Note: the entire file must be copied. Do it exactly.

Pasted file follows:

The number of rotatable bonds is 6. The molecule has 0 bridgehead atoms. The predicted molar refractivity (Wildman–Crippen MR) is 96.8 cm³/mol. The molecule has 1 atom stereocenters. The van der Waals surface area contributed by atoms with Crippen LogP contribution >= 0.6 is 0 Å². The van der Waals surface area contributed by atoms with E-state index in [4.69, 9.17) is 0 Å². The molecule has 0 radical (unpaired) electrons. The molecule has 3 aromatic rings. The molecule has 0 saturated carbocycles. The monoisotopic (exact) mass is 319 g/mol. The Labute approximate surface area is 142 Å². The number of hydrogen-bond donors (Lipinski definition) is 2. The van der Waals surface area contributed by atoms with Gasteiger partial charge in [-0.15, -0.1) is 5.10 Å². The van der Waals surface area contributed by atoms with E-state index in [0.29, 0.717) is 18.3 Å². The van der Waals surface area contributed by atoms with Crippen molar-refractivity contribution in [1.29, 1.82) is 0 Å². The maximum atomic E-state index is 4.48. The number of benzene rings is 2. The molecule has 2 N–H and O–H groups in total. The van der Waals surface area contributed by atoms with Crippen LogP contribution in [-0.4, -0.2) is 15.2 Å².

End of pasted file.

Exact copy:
The number of rotatable bonds is 6. The molecule has 0 bridgehead atoms. The predicted molar refractivity (Wildman–Crippen MR) is 96.8 cm³/mol. The molecule has 1 atom stereocenters. The van der Waals surface area contributed by atoms with Crippen LogP contribution >= 0.6 is 0 Å². The van der Waals surface area contributed by atoms with E-state index in [4.69, 9.17) is 0 Å². The molecule has 0 radical (unpaired) electrons. The molecule has 3 aromatic rings. The molecule has 0 saturated carbocycles. The monoisotopic (exact) mass is 319 g/mol. The Labute approximate surface area is 142 Å². The number of hydrogen-bond donors (Lipinski definition) is 2. The van der Waals surface area contributed by atoms with Gasteiger partial charge in [-0.15, -0.1) is 5.10 Å². The van der Waals surface area contributed by atoms with E-state index in [0.29, 0.717) is 18.3 Å². The van der Waals surface area contributed by atoms with Crippen molar-refractivity contribution in [1.29, 1.82) is 0 Å². The maximum atomic E-state index is 4.48. The number of benzene rings is 2. The molecule has 2 N–H and O–H groups in total. The van der Waals surface area contributed by atoms with Crippen LogP contribution in [-0.4, -0.2) is 15.2 Å².